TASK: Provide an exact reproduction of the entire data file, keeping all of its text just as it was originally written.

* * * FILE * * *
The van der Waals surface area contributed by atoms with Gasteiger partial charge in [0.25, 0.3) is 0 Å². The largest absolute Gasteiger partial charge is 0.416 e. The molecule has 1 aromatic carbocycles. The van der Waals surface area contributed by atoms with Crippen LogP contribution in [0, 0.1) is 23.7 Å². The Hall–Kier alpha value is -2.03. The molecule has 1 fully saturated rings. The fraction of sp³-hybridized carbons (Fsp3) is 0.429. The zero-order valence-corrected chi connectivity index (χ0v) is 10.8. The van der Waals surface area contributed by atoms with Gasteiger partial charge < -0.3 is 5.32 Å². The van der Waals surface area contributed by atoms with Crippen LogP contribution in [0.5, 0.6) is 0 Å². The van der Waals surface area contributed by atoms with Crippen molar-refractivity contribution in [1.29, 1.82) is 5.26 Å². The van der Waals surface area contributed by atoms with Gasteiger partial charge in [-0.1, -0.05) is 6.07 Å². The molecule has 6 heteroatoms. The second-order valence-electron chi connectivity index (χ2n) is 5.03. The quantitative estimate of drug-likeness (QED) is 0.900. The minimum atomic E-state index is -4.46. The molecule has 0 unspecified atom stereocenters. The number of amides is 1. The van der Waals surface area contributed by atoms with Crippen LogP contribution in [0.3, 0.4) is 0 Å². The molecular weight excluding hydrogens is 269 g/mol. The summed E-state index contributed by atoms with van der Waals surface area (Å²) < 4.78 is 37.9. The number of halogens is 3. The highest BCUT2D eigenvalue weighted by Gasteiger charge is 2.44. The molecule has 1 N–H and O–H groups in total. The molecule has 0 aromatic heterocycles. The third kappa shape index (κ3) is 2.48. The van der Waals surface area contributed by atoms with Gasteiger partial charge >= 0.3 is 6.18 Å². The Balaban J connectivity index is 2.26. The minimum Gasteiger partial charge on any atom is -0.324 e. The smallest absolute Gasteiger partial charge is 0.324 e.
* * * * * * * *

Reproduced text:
The van der Waals surface area contributed by atoms with Gasteiger partial charge in [0.25, 0.3) is 0 Å². The largest absolute Gasteiger partial charge is 0.416 e. The molecule has 1 aromatic carbocycles. The van der Waals surface area contributed by atoms with Crippen LogP contribution in [0, 0.1) is 23.7 Å². The Hall–Kier alpha value is -2.03. The molecule has 1 fully saturated rings. The fraction of sp³-hybridized carbons (Fsp3) is 0.429. The zero-order valence-corrected chi connectivity index (χ0v) is 10.8. The van der Waals surface area contributed by atoms with Gasteiger partial charge < -0.3 is 5.32 Å². The van der Waals surface area contributed by atoms with Crippen LogP contribution in [0.5, 0.6) is 0 Å². The van der Waals surface area contributed by atoms with Crippen molar-refractivity contribution in [1.29, 1.82) is 5.26 Å². The van der Waals surface area contributed by atoms with Gasteiger partial charge in [-0.1, -0.05) is 6.07 Å². The molecule has 6 heteroatoms. The second-order valence-electron chi connectivity index (χ2n) is 5.03. The quantitative estimate of drug-likeness (QED) is 0.900. The minimum atomic E-state index is -4.46. The molecule has 0 unspecified atom stereocenters. The number of amides is 1. The van der Waals surface area contributed by atoms with Crippen LogP contribution in [0.3, 0.4) is 0 Å². The molecular weight excluding hydrogens is 269 g/mol. The summed E-state index contributed by atoms with van der Waals surface area (Å²) < 4.78 is 37.9. The number of halogens is 3. The highest BCUT2D eigenvalue weighted by Gasteiger charge is 2.44. The molecule has 1 N–H and O–H groups in total. The molecule has 0 aromatic heterocycles. The third kappa shape index (κ3) is 2.48. The van der Waals surface area contributed by atoms with Gasteiger partial charge >= 0.3 is 6.18 Å². The Balaban J connectivity index is 2.26. The minimum Gasteiger partial charge on any atom is -0.324 e. The smallest absolute Gasteiger partial charge is 0.324 e.